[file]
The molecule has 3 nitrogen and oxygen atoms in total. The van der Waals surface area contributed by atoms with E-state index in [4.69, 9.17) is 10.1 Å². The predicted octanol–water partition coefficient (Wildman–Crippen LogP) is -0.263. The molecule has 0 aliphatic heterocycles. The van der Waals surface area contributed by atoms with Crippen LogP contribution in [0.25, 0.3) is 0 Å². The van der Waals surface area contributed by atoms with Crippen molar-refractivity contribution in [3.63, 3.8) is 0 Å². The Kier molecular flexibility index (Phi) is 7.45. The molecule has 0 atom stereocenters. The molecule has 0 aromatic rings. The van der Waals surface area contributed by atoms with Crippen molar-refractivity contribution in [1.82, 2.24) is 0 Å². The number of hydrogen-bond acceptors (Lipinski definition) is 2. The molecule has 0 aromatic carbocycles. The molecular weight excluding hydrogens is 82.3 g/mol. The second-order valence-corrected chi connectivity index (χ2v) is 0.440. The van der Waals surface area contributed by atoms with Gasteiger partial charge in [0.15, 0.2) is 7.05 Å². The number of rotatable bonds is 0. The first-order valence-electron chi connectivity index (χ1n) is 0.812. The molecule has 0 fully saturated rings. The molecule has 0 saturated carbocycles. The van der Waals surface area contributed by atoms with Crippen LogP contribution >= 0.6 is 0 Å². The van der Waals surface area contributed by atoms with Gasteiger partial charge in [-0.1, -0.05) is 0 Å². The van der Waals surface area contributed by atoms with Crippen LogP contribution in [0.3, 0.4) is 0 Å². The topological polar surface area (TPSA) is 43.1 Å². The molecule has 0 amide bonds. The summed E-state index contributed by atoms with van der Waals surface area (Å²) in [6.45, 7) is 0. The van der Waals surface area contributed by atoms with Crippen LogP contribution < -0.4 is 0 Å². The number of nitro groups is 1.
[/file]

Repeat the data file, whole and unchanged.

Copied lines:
The molecule has 3 nitrogen and oxygen atoms in total. The van der Waals surface area contributed by atoms with E-state index in [4.69, 9.17) is 10.1 Å². The predicted octanol–water partition coefficient (Wildman–Crippen LogP) is -0.263. The molecule has 0 aliphatic heterocycles. The van der Waals surface area contributed by atoms with Crippen LogP contribution in [0.25, 0.3) is 0 Å². The van der Waals surface area contributed by atoms with Crippen molar-refractivity contribution in [3.63, 3.8) is 0 Å². The Kier molecular flexibility index (Phi) is 7.45. The molecule has 0 atom stereocenters. The molecule has 0 aromatic rings. The van der Waals surface area contributed by atoms with Crippen molar-refractivity contribution in [1.82, 2.24) is 0 Å². The number of hydrogen-bond acceptors (Lipinski definition) is 2. The molecule has 0 aromatic carbocycles. The molecular weight excluding hydrogens is 82.3 g/mol. The second-order valence-corrected chi connectivity index (χ2v) is 0.440. The van der Waals surface area contributed by atoms with Gasteiger partial charge in [0.15, 0.2) is 7.05 Å². The number of rotatable bonds is 0. The first-order valence-electron chi connectivity index (χ1n) is 0.812. The molecule has 0 fully saturated rings. The molecule has 0 saturated carbocycles. The van der Waals surface area contributed by atoms with Crippen LogP contribution >= 0.6 is 0 Å². The van der Waals surface area contributed by atoms with Gasteiger partial charge in [-0.1, -0.05) is 0 Å². The van der Waals surface area contributed by atoms with Crippen LogP contribution in [0.3, 0.4) is 0 Å². The topological polar surface area (TPSA) is 43.1 Å². The molecule has 0 amide bonds. The summed E-state index contributed by atoms with van der Waals surface area (Å²) in [6.45, 7) is 0. The van der Waals surface area contributed by atoms with Crippen LogP contribution < -0.4 is 0 Å². The number of nitro groups is 1.